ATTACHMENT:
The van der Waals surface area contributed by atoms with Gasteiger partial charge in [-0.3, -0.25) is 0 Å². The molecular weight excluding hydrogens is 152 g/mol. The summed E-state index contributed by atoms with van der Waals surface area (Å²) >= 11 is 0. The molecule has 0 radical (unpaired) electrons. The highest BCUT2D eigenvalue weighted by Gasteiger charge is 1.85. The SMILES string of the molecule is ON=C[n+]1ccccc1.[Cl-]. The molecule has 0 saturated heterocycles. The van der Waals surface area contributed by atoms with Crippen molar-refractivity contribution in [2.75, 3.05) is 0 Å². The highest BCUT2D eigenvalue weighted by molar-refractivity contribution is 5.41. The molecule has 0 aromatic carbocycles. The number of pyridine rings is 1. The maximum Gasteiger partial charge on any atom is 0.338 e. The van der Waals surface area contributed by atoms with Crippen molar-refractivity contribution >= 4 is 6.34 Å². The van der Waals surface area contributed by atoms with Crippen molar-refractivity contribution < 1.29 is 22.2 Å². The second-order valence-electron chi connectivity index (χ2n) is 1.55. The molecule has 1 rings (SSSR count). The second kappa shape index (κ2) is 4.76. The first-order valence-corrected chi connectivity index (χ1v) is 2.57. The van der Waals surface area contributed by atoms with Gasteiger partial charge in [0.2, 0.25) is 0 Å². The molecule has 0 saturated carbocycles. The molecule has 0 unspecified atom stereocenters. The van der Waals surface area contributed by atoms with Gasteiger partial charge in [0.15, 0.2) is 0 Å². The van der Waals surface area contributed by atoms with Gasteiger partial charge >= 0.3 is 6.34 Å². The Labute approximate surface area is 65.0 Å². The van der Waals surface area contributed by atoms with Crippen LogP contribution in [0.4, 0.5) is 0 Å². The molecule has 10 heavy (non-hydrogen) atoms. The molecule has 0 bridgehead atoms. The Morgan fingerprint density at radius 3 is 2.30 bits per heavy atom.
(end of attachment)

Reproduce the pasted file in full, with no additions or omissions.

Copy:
The van der Waals surface area contributed by atoms with Gasteiger partial charge in [-0.3, -0.25) is 0 Å². The molecular weight excluding hydrogens is 152 g/mol. The summed E-state index contributed by atoms with van der Waals surface area (Å²) >= 11 is 0. The molecule has 0 radical (unpaired) electrons. The highest BCUT2D eigenvalue weighted by Gasteiger charge is 1.85. The SMILES string of the molecule is ON=C[n+]1ccccc1.[Cl-]. The molecule has 0 saturated heterocycles. The van der Waals surface area contributed by atoms with Crippen molar-refractivity contribution in [2.75, 3.05) is 0 Å². The highest BCUT2D eigenvalue weighted by molar-refractivity contribution is 5.41. The molecule has 0 aromatic carbocycles. The number of pyridine rings is 1. The maximum Gasteiger partial charge on any atom is 0.338 e. The van der Waals surface area contributed by atoms with Crippen molar-refractivity contribution >= 4 is 6.34 Å². The van der Waals surface area contributed by atoms with Crippen molar-refractivity contribution < 1.29 is 22.2 Å². The second-order valence-electron chi connectivity index (χ2n) is 1.55. The molecule has 1 rings (SSSR count). The second kappa shape index (κ2) is 4.76. The first-order valence-corrected chi connectivity index (χ1v) is 2.57. The van der Waals surface area contributed by atoms with Gasteiger partial charge in [0.2, 0.25) is 0 Å². The molecule has 0 saturated carbocycles. The molecule has 0 unspecified atom stereocenters. The van der Waals surface area contributed by atoms with Gasteiger partial charge in [0.15, 0.2) is 0 Å². The van der Waals surface area contributed by atoms with Gasteiger partial charge >= 0.3 is 6.34 Å². The Labute approximate surface area is 65.0 Å². The van der Waals surface area contributed by atoms with Crippen LogP contribution in [0.4, 0.5) is 0 Å². The molecule has 10 heavy (non-hydrogen) atoms. The molecule has 0 bridgehead atoms. The Morgan fingerprint density at radius 3 is 2.30 bits per heavy atom.